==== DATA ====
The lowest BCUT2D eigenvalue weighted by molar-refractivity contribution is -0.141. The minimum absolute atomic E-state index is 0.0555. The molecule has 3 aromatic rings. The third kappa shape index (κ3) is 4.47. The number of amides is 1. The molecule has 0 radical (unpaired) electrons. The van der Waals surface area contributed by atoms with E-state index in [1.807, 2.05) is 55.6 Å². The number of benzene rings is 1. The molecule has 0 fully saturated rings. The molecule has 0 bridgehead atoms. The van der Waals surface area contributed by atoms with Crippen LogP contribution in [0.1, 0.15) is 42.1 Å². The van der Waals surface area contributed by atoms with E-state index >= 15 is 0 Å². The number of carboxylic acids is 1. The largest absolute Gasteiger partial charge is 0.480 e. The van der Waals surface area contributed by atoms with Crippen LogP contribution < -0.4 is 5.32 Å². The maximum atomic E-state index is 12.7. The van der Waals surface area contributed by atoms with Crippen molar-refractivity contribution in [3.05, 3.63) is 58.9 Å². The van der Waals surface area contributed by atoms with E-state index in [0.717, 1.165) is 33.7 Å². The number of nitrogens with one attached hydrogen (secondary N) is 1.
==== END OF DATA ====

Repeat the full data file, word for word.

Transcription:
The lowest BCUT2D eigenvalue weighted by molar-refractivity contribution is -0.141. The minimum absolute atomic E-state index is 0.0555. The molecule has 3 aromatic rings. The third kappa shape index (κ3) is 4.47. The number of amides is 1. The molecule has 0 radical (unpaired) electrons. The van der Waals surface area contributed by atoms with E-state index in [1.807, 2.05) is 55.6 Å². The number of benzene rings is 1. The molecule has 0 fully saturated rings. The molecule has 0 bridgehead atoms. The van der Waals surface area contributed by atoms with Crippen LogP contribution in [0.1, 0.15) is 42.1 Å². The van der Waals surface area contributed by atoms with E-state index >= 15 is 0 Å². The number of carboxylic acids is 1. The largest absolute Gasteiger partial charge is 0.480 e. The van der Waals surface area contributed by atoms with Crippen LogP contribution < -0.4 is 5.32 Å². The maximum atomic E-state index is 12.7. The van der Waals surface area contributed by atoms with Crippen molar-refractivity contribution in [3.05, 3.63) is 58.9 Å². The van der Waals surface area contributed by atoms with E-state index in [0.717, 1.165) is 33.7 Å². The number of nitrogens with one attached hydrogen (secondary N) is 1.